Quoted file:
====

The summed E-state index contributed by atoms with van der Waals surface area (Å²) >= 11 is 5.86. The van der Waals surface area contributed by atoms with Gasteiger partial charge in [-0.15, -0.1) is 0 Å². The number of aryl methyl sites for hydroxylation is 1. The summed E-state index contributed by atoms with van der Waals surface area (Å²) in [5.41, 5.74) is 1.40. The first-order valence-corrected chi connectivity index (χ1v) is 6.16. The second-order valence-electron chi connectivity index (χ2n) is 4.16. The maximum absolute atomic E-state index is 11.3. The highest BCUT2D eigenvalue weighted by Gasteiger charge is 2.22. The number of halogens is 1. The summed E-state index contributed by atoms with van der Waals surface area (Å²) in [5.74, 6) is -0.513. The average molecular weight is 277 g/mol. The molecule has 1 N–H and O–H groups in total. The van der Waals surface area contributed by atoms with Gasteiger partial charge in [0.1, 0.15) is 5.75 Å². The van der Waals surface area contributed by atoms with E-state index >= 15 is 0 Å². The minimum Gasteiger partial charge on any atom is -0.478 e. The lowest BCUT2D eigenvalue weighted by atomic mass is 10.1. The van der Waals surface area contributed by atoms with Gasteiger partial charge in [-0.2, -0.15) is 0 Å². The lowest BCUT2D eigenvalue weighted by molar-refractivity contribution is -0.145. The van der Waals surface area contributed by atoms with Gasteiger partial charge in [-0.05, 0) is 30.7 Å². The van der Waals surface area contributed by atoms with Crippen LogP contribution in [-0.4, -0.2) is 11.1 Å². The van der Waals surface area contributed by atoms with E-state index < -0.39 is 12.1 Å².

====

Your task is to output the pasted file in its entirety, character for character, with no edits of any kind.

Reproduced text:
The summed E-state index contributed by atoms with van der Waals surface area (Å²) >= 11 is 5.86. The van der Waals surface area contributed by atoms with Gasteiger partial charge in [-0.15, -0.1) is 0 Å². The number of aryl methyl sites for hydroxylation is 1. The summed E-state index contributed by atoms with van der Waals surface area (Å²) in [5.41, 5.74) is 1.40. The first-order valence-corrected chi connectivity index (χ1v) is 6.16. The second-order valence-electron chi connectivity index (χ2n) is 4.16. The maximum absolute atomic E-state index is 11.3. The highest BCUT2D eigenvalue weighted by Gasteiger charge is 2.22. The number of halogens is 1. The summed E-state index contributed by atoms with van der Waals surface area (Å²) in [5.74, 6) is -0.513. The average molecular weight is 277 g/mol. The molecule has 1 N–H and O–H groups in total. The van der Waals surface area contributed by atoms with Gasteiger partial charge in [0.1, 0.15) is 5.75 Å². The van der Waals surface area contributed by atoms with E-state index >= 15 is 0 Å². The minimum Gasteiger partial charge on any atom is -0.478 e. The lowest BCUT2D eigenvalue weighted by atomic mass is 10.1. The van der Waals surface area contributed by atoms with Gasteiger partial charge in [-0.2, -0.15) is 0 Å². The lowest BCUT2D eigenvalue weighted by molar-refractivity contribution is -0.145. The van der Waals surface area contributed by atoms with Gasteiger partial charge in [-0.05, 0) is 30.7 Å². The van der Waals surface area contributed by atoms with Crippen LogP contribution in [-0.4, -0.2) is 11.1 Å². The van der Waals surface area contributed by atoms with E-state index < -0.39 is 12.1 Å².